Shelling resumes in Houla, but no sign of "terrorists" Assad blames

Syrian President Bashar Assad
This photo released by the Syrian official news agency SANA, shows Syrian President Bashar Assad as he delivers a speech at the parliament in Damascus, Syria, June 3, 2012.

Alex Thomson, of Britain's Channel 4, reports for "CBS This Morning".

(CBS News) DAMASCUS - A speech by President Assad to his parliament in Damascus is an unusual event, and it's clear that the regime is being affected, in one sense, by international pressure, because Assad went out of his way to talk about the terrible events at Houla - but he blamed them squarely on "terrorists".

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When the regime in Syria talks about terrorists, what they mean is the opposition - the rebels.

We were the first journalists to get into Houla immediately after those events, in which 108 people were killed - most of them women and children.

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Everybody we spoke to, right across that town, squarely blamed the event not on terrorists, but what they called Shabiha - armed militias which they insist are controlled by President Assad's regime. They even pointed us to villages outside Houla, to the west, where they said these armed militias, these Shabiha, had come from.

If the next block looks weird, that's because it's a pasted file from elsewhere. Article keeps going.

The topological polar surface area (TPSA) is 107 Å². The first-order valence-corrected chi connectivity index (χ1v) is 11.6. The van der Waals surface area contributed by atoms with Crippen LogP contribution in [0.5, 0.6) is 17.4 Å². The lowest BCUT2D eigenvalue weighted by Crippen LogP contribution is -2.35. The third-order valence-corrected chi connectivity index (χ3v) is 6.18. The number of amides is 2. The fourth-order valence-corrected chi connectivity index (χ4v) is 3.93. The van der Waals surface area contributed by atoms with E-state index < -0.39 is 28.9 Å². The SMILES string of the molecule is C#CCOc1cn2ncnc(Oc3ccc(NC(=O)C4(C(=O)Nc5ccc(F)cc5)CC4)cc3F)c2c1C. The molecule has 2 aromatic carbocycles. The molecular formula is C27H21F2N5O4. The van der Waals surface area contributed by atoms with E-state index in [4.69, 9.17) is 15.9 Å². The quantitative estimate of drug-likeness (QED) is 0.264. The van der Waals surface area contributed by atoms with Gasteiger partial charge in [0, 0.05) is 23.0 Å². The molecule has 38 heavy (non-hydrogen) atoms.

So yesterday we were the first journalists to visit those villages. The United Nations hasn't been there yet for their investigation into the massacre. We found no evidence of any militias. There was no evidence of heavy weapons, there were no tank tracks on the road. There was no fighting.

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What the people there told us, was those terrible events that happened, in which those people were massacred, were nothing more than tribal score settling between different families in Houla.

You've got an extraordinary culture of finger pointing right now, of blame, which perhaps you might expect in any civil war.

We did witness one important and significant event, however. While we were in the villages, we looked down over Houla and the shelling began again.

President Assad has said the shelling which preceded the massacre was caused by the terrorists - a response to them using heavy weapons against state forces.

Well there was shelling going on yesterday and there was no sign of any militias, any "terrorists," in that region, and no sign that they had been here which begs the question; if they're not shelling Houla then who is?

The only people we saw on the ground - and we saw lots of them - were Syrian army soldiers.

Click on the player above to see Thomson's full report from Damascus.